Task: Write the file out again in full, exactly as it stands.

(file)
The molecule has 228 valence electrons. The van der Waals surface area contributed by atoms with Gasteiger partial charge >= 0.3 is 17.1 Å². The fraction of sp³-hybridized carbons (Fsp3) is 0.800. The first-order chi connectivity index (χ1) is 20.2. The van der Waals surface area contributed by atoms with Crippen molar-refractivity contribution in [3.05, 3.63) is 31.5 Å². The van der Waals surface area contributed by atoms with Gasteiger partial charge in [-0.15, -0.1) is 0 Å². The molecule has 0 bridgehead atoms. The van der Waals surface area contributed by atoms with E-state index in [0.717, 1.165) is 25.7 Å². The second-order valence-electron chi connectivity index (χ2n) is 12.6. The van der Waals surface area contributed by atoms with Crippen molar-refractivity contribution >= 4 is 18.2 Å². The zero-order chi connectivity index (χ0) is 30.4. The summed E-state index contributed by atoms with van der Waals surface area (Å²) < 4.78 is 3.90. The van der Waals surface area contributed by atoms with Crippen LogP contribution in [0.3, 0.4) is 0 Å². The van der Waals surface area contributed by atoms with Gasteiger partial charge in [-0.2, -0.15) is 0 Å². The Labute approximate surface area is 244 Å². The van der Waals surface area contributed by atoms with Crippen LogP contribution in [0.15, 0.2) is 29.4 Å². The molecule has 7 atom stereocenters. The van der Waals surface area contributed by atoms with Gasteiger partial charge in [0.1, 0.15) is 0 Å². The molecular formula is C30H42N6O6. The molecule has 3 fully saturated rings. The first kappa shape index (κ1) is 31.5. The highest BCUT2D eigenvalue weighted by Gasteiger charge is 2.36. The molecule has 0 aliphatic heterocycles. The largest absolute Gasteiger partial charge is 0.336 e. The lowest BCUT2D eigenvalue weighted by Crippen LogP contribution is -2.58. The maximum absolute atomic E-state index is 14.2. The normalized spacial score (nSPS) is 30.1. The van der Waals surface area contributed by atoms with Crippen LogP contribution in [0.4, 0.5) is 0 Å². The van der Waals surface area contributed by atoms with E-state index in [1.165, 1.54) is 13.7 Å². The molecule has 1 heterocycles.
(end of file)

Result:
The molecule has 228 valence electrons. The van der Waals surface area contributed by atoms with Gasteiger partial charge >= 0.3 is 17.1 Å². The fraction of sp³-hybridized carbons (Fsp3) is 0.800. The first-order chi connectivity index (χ1) is 20.2. The van der Waals surface area contributed by atoms with Crippen molar-refractivity contribution in [3.05, 3.63) is 31.5 Å². The van der Waals surface area contributed by atoms with Gasteiger partial charge in [-0.15, -0.1) is 0 Å². The molecule has 0 bridgehead atoms. The van der Waals surface area contributed by atoms with E-state index in [0.717, 1.165) is 25.7 Å². The second-order valence-electron chi connectivity index (χ2n) is 12.6. The van der Waals surface area contributed by atoms with Crippen molar-refractivity contribution >= 4 is 18.2 Å². The zero-order chi connectivity index (χ0) is 30.4. The summed E-state index contributed by atoms with van der Waals surface area (Å²) < 4.78 is 3.90. The van der Waals surface area contributed by atoms with Crippen LogP contribution in [0.3, 0.4) is 0 Å². The van der Waals surface area contributed by atoms with Gasteiger partial charge in [-0.2, -0.15) is 0 Å². The Labute approximate surface area is 244 Å². The van der Waals surface area contributed by atoms with Crippen LogP contribution in [0.15, 0.2) is 29.4 Å². The molecule has 7 atom stereocenters. The van der Waals surface area contributed by atoms with Gasteiger partial charge in [0.1, 0.15) is 0 Å². The molecular formula is C30H42N6O6. The molecule has 3 fully saturated rings. The first kappa shape index (κ1) is 31.5. The highest BCUT2D eigenvalue weighted by Gasteiger charge is 2.36. The molecule has 0 aliphatic heterocycles. The largest absolute Gasteiger partial charge is 0.336 e. The lowest BCUT2D eigenvalue weighted by Crippen LogP contribution is -2.58. The maximum absolute atomic E-state index is 14.2. The normalized spacial score (nSPS) is 30.1. The van der Waals surface area contributed by atoms with Crippen LogP contribution in [0.4, 0.5) is 0 Å². The van der Waals surface area contributed by atoms with E-state index in [1.165, 1.54) is 13.7 Å². The molecule has 1 heterocycles.